Reno Ready

How to update a Yorkville co-op that looks like it hasn't been renovated in decades

By Leah Hochbaum Rosner  | March 4, 2020 - 1:00PM

Architect Ritu Saheb would declutter the walls, update the track lighting, and remove the wall-to-wall carpeting in this Yorkville two bedroom. Warburg

This Yorkville two bedroom, 444 East 86th St., #30G, is “spacious” and gets “lots of light,” but looks like it hasn’t been renovated in decades, says architect Ritu Saheb of Saheb Architecture. The co-op is asking $1,395,000.

Curiously, there are also “way too many paintings on the walls,” she says. “It looks like a bachelor’s apartment.”

[Editor's Note: In Brick Underground’s Reno Ready column, an architect looks at a listing for a NYC fixer-upper currently on the market and suggests how to improve it.]

In this week’s Reno Ready, Saheb offers up a number of ideas as to how to update this space, including refreshing the walls, getting rid of the wall-to-wall carpeting, and making the walk-in closet smaller in order to make the master bathroom bigger.


Get rid of the wall mirror in the living room

Closets: Saheb would have an organized closet system installed in the two closets flanking the entryway. She’d have hanging bars, shelves, and drawers added in to make things more orderly. This should cost around $4,000.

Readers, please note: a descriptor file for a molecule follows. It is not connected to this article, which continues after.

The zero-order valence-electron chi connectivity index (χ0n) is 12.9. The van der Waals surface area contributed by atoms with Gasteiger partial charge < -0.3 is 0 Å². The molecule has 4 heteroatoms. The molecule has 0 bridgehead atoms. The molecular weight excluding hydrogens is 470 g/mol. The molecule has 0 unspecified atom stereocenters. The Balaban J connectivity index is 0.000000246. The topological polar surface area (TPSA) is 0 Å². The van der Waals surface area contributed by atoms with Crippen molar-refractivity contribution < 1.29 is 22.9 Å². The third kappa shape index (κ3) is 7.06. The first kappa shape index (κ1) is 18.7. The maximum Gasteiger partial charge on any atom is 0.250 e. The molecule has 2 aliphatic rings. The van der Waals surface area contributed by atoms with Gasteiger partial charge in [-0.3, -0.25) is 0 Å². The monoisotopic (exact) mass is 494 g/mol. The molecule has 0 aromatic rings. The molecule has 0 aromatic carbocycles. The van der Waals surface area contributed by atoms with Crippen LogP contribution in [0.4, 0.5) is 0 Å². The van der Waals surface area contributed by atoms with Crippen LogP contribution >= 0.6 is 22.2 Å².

Walls: She’d lose the mirror behind the couch as she feels that the apartment already gets good light, and paint most of the walls and ceiling a simple white. A gallon of Benjamin Moore’s Decorator’s White is $80.

She’d treat the wall on the right—the one closer to the kitchen—as an accent wall and add metallic finishes that’ll reflect the light coming in from the windows. This should cost between $2,500 and $6,500 depending on the materials used.

Lighting: She doesn’t care for the track lights that are on the ceiling at the moment, but she doesn’t mind track lighting in general, so she’d keep the track and get more decorative heads. These should cost around $800.

Flooring: Saheb isn’t a fan of the carpeting in the living and dining rooms, so she’d pull it up and have white ceramic tiles installed with radiant heating pads underneath. This should cost about $15,000 or so.

Window treatments: “There’s too much light coming in,” she says, so she’d have curtains put up that “aren’t too heavy,” possibly in a silky material. These should cost around $800.


Paint the walls white in the dining room

The dining area is raised, which she finds rather strange. She isn’t sure why that step up is there, but suspects that it’s for a good reason, so she’d (reluctantly) leave it as is. “But it doesn’t look good,” she says. She’d extend the ceramic tiles into here (as it’s connected to the living room), and put up curtains that match the ones in the living area. She’d also paint the walls white so as to keep a continuous flow.

Built-ins: “I like that there are built-ins in the dining room, but they look like cheap laminate. She’d replace them with white MDF cabinetry with a marble counter on top. “It won’t be shiny like it is now,” she says. The cabinet itself should be around $1,500. The marble counter should cost about the same.

Lighting: She’d put up a better, nicer chandelier and remove the track completely as she feels it’s unnecessary. This Light Guide Ring 9-Light LED chandelier is $2,860 at

Doorway: To the right of the dining table are some built-in shelves holding some wine glasses, and possibly even a sink underneath it all. Saheb would eliminate that entire thing and move the doorway to the kitchen over to this space instead. It’d make more wall space available for continuous cabinetry in the kitchen. This should cost around $1,200.